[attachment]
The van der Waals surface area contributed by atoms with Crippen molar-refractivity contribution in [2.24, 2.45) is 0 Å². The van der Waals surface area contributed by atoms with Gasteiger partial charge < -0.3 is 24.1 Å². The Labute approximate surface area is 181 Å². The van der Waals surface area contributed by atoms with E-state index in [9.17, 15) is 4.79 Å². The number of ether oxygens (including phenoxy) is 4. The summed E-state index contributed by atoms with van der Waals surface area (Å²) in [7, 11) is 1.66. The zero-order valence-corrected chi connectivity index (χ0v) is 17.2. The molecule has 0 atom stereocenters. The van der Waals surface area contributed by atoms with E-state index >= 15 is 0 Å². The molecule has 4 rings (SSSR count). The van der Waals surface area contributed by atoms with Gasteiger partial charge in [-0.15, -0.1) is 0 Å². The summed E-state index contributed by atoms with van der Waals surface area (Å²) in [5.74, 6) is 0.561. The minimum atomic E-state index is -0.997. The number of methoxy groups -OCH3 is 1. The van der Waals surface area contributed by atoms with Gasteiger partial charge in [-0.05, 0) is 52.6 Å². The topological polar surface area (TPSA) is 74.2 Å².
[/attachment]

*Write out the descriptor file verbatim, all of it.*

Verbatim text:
The van der Waals surface area contributed by atoms with Crippen molar-refractivity contribution in [2.24, 2.45) is 0 Å². The van der Waals surface area contributed by atoms with Gasteiger partial charge < -0.3 is 24.1 Å². The Labute approximate surface area is 181 Å². The van der Waals surface area contributed by atoms with E-state index in [9.17, 15) is 4.79 Å². The number of ether oxygens (including phenoxy) is 4. The summed E-state index contributed by atoms with van der Waals surface area (Å²) in [7, 11) is 1.66. The zero-order valence-corrected chi connectivity index (χ0v) is 17.2. The molecule has 0 atom stereocenters. The van der Waals surface area contributed by atoms with E-state index >= 15 is 0 Å². The molecule has 4 rings (SSSR count). The van der Waals surface area contributed by atoms with Gasteiger partial charge in [-0.15, -0.1) is 0 Å². The summed E-state index contributed by atoms with van der Waals surface area (Å²) in [5.74, 6) is 0.561. The minimum atomic E-state index is -0.997. The number of methoxy groups -OCH3 is 1. The van der Waals surface area contributed by atoms with Gasteiger partial charge in [-0.05, 0) is 52.6 Å². The topological polar surface area (TPSA) is 74.2 Å².